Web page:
Unconventional theater. Invested audiences.

‘Twelfth Night’: Some of the Twin Cities’ best theater isn’t inside the walls of the Guthrie or the Jungle theaters. It’s at our prisons.

The slap gives it away. This is a woman.

Her motion is too loose and too centered in the snapping of the wrist. It needs to be tightened up. Most men wouldn’t do it that way.

She needs to expand her chest. Stick it out; widen the elbows. Walk a bit more brutish. Act like she’s wearing concrete deodorant.

The woman she’s sharing the scene with has her character down. The stance is wide. The crotch is jutting out. The voice is a couple of octaves deeper than usual, scraping the baritone range. Demanding presence.

The handful of women in this yellow, mildly ventilated church basement in South Minneapolis are getting it. They’re becoming men.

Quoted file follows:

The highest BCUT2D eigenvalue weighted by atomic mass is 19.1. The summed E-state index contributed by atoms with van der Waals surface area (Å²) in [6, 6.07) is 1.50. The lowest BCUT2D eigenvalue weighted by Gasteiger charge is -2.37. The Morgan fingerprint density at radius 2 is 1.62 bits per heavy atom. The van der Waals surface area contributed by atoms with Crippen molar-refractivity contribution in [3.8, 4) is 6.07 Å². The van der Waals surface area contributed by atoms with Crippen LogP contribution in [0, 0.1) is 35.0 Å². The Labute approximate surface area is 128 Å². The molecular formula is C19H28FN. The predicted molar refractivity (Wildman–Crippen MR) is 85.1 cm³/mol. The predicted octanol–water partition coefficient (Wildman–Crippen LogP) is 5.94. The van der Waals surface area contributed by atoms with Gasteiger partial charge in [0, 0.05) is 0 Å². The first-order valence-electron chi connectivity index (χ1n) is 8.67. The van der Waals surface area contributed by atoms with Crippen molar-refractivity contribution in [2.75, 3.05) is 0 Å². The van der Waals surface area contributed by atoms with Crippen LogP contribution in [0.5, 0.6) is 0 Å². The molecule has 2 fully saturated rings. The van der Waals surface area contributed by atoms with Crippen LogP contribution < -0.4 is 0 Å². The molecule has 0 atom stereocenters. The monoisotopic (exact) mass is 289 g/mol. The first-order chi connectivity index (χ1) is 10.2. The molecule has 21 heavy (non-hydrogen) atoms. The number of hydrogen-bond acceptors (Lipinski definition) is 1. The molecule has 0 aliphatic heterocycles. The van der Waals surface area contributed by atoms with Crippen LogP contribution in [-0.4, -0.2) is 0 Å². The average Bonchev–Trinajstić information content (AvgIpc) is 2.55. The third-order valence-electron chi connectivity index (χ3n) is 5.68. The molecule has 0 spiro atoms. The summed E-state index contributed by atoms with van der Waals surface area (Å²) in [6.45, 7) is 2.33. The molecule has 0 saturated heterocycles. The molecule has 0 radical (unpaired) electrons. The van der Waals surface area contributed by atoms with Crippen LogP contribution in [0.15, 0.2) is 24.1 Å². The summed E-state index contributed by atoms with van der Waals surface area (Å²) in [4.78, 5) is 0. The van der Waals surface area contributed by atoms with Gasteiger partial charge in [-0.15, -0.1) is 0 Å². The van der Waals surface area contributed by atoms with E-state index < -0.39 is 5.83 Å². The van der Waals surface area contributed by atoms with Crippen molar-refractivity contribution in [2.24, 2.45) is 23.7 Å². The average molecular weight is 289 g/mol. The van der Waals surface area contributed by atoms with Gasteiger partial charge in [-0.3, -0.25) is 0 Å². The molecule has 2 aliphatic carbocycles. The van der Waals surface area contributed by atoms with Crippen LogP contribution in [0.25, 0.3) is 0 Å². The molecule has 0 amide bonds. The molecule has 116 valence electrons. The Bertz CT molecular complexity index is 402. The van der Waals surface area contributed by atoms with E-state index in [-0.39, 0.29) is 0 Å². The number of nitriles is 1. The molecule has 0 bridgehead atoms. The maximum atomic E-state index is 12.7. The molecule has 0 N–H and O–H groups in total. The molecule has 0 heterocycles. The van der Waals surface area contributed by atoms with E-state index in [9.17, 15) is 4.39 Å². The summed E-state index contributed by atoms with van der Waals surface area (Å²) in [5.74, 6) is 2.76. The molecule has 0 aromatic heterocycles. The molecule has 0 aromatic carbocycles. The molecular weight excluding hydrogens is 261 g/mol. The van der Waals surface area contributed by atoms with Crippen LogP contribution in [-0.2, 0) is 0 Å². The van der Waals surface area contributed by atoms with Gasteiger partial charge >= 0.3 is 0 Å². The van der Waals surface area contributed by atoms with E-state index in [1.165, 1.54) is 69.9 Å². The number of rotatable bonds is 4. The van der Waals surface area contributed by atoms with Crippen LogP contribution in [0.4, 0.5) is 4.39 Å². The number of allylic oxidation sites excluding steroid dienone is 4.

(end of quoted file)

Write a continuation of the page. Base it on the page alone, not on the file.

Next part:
Some can’t lower their voices much, and others don’t opt to jut out their crotches. But they’re convincingly yelling at one another, playing drunk, unsheathing plastic swords — all the characteristics William Shakespeare gave in copious amounts to the men in his plays.

These women are the greats of Minneapolis Theater doing what they do best. They’re Guthrie and Jungle Theater regulars, an honored dancer, a McKnight Theater Fellow and multiple-award winners. They have recognizable names such as Isabell Monk O’Connor, Sally Wingert and Kate Eifrig.

But this — playing men, rehearsing in a basement — is different, even for them. This is working for Ten Thousand Things.

When the theater group’s production of Shakespeare’s light-hearted “Twelfth Night” debuts later this month, these women will carry the entire production. They’ll play both the female characters — of which there aren’t many — and the males.

In a way, this is a direct response to Ten Thousand Thing’s own all-male production of the gruff, dark, challenging “Richard III” last year. It’s also a natural progression for a theater group that already carries a fairly experimental label. Who else performs almost exclusively at community centers and prisons?

An audience that cares

A Los Angeles homeless shelter kick-started Ten Thousand Things founder Michelle Hensley’s career.